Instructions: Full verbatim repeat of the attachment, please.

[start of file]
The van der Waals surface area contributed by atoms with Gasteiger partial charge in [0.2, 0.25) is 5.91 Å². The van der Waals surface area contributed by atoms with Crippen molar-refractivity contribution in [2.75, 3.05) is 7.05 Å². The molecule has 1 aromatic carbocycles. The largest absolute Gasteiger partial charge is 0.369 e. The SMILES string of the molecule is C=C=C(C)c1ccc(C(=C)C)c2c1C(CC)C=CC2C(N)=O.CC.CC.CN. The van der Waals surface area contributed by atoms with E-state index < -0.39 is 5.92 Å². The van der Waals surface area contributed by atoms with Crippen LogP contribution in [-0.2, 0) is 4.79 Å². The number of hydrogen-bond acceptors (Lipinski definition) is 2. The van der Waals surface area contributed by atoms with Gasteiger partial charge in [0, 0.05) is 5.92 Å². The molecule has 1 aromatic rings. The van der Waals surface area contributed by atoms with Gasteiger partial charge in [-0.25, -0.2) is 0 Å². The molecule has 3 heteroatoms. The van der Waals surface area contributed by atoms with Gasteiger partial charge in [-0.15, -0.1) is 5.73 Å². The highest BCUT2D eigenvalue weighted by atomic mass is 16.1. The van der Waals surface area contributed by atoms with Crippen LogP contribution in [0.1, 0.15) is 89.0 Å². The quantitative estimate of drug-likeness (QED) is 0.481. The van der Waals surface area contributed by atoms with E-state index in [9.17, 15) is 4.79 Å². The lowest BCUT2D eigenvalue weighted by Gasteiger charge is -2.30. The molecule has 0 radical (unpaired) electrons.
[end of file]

The van der Waals surface area contributed by atoms with Gasteiger partial charge in [0.2, 0.25) is 5.91 Å². The van der Waals surface area contributed by atoms with Crippen molar-refractivity contribution in [2.75, 3.05) is 7.05 Å². The molecule has 1 aromatic carbocycles. The largest absolute Gasteiger partial charge is 0.369 e. The SMILES string of the molecule is C=C=C(C)c1ccc(C(=C)C)c2c1C(CC)C=CC2C(N)=O.CC.CC.CN. The van der Waals surface area contributed by atoms with E-state index < -0.39 is 5.92 Å². The van der Waals surface area contributed by atoms with Crippen LogP contribution in [-0.2, 0) is 4.79 Å². The number of hydrogen-bond acceptors (Lipinski definition) is 2. The van der Waals surface area contributed by atoms with Gasteiger partial charge in [0, 0.05) is 5.92 Å². The molecule has 1 aromatic rings. The van der Waals surface area contributed by atoms with Gasteiger partial charge in [-0.25, -0.2) is 0 Å². The molecule has 3 heteroatoms. The van der Waals surface area contributed by atoms with Gasteiger partial charge in [-0.15, -0.1) is 5.73 Å². The highest BCUT2D eigenvalue weighted by atomic mass is 16.1. The van der Waals surface area contributed by atoms with Crippen LogP contribution in [0.1, 0.15) is 89.0 Å². The quantitative estimate of drug-likeness (QED) is 0.481. The van der Waals surface area contributed by atoms with E-state index in [9.17, 15) is 4.79 Å². The lowest BCUT2D eigenvalue weighted by Gasteiger charge is -2.30. The molecule has 0 radical (unpaired) electrons.